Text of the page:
Thursday, December 20, 2012

The Single Most Important Step to Securing a Web Site

I've worked as an employee and consultant, in a technical capacity, for tiny companies through multi-billion dollar corporations. With the exception of the companies where I've been a founder, I've noticed that the technical teams at these companies would have a hard time immediately detecting an attack or abuse unless it caused obvious damage to the functioning of their website.

For small to medium size websites (< 5-10 requests/second/web server) the single most important defense against attacks is to continuously monitor logs. The simplest way to do this is to "tail" logs for all instances of the web server, app server, and security logs (ssh, DB, etc) 24/7 on either a system admin's or developer's computer. It would be great if this could be automated, but, many times, it's going to take a human to notice something abnormal.

Most abuse/attacks on a website begin with probing the website itself (port 80/443) or via SSH (port 22). Once abuse or an attack is noticed from a centralized source, the first step should be to block that IP address and then contact the ISP of the attacker/abuser ideally with a phone call to their network operations center or via their e-mail address which is usually listed when conducting a whois lookup. In either case, the offending ISP will ask for a copy of your server logs which should be cleansed of any third party data. In other words, only send the offending ISP a copy of the logs that specifically pertain to the attacker/abuser.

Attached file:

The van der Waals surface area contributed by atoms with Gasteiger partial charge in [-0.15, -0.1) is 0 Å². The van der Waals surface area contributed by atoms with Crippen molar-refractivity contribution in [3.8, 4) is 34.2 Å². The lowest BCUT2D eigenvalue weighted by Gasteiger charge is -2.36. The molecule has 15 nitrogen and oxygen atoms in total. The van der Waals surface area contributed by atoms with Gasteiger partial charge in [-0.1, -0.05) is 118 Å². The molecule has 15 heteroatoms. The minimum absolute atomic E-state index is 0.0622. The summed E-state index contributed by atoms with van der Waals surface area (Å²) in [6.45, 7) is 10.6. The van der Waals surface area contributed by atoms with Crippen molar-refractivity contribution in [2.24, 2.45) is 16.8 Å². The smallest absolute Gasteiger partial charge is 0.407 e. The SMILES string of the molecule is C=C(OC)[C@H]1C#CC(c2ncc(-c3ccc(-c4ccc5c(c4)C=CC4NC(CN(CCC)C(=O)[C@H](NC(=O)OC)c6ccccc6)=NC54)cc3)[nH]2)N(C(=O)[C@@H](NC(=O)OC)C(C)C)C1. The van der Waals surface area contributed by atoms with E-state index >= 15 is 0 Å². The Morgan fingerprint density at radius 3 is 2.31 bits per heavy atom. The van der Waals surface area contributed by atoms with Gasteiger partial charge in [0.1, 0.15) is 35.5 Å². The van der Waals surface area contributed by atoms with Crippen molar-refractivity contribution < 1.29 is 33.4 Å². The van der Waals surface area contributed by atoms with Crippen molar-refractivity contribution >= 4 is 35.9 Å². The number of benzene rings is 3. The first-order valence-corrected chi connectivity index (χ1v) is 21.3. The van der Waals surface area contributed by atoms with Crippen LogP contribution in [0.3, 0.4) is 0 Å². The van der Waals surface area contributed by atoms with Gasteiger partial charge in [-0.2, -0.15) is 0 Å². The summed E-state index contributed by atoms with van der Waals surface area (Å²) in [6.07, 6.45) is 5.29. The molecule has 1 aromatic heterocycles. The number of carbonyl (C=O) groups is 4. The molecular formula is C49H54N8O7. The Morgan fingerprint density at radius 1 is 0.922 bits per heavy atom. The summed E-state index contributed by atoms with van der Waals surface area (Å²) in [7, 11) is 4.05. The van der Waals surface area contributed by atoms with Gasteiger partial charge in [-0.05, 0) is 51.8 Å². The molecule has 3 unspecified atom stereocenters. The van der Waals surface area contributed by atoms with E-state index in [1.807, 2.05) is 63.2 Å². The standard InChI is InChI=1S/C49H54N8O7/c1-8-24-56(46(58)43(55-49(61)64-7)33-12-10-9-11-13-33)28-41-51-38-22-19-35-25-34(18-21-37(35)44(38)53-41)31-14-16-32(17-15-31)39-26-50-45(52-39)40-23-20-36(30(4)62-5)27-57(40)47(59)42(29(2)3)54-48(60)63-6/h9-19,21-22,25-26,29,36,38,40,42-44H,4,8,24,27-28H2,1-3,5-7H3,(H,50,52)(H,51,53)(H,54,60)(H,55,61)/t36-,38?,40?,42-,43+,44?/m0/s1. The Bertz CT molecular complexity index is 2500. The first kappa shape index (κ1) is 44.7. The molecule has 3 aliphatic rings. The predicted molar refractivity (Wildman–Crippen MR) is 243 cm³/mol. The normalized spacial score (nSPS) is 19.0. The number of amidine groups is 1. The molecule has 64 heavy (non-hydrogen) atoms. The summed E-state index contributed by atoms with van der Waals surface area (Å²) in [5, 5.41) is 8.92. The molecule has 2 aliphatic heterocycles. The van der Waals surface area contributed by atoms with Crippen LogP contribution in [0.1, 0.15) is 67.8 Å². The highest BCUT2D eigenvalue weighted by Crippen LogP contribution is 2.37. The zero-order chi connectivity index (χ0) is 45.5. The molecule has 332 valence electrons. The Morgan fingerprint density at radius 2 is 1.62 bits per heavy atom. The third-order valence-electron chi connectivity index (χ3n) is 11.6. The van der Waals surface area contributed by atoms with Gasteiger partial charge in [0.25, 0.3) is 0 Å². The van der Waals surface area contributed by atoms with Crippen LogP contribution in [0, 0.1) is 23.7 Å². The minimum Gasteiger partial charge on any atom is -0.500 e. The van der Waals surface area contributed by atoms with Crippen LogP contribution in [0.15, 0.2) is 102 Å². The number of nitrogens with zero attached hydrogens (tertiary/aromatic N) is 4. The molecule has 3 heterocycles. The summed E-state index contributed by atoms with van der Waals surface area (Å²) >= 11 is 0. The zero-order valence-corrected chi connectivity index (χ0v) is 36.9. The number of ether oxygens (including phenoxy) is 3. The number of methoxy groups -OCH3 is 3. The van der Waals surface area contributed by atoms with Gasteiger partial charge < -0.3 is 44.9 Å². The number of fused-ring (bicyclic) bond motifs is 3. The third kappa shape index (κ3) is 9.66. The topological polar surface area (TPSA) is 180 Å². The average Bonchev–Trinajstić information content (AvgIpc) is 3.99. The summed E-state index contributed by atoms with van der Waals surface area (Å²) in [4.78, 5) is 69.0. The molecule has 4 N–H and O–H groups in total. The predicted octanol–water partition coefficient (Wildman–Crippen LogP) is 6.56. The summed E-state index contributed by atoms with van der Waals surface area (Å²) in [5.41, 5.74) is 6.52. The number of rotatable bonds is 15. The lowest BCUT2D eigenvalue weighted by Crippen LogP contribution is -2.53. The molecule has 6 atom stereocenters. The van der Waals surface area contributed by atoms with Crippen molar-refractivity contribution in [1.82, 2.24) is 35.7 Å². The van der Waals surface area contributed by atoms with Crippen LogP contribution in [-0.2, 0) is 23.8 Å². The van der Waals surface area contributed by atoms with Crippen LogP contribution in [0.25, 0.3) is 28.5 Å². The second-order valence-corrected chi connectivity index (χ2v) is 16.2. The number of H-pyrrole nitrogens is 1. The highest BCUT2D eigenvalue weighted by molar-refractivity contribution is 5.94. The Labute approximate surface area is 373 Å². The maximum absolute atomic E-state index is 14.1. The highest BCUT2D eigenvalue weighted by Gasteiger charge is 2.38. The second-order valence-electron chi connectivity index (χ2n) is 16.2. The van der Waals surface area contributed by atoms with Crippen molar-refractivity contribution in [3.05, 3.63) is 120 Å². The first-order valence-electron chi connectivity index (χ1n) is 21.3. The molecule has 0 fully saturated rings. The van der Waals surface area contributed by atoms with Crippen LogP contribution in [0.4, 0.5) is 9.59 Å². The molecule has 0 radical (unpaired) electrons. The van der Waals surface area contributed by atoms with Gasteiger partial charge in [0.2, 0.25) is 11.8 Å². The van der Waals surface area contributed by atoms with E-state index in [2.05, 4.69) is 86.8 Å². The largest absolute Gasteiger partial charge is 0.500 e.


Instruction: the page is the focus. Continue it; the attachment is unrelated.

Typical web server logs should contain at least the following info:
Requester's Host Name/IP:
Timestamp with time zone offset: [20/Dec/2012:13:39:40 -0800]
Request: "GET /index.html HTTP/1.1"
HTML Status: 200
Response size (bytes): 16844
Referrer: ""
Time taken to server the request (seconds): 1

Also, don't include too many log parameters on web requests lest you suffer from scrolling blindness. The logs have to be readable, in real time, by a human. For unusual periods of peak traffic, it helps to tail and grep the logs in real time to focus on specific log entries.

You'll be amazed at how much you'll learn by simply monitoring these server logs on a daily basis, for just a couple weeks; it will give you a sense for what is normal traffic. Errors, unusual requests, and long response times should be investigated. Some of these issues will be web app bugs or areas requiring optimization which may have never been detected (such as an internal report taking minutes to respond when a typical request/response takes less than a second).

Frequent attacks go unnoticed until there is some ramification. If you don't know what normal behavior is then you won't be able to detect abnormal behavior.

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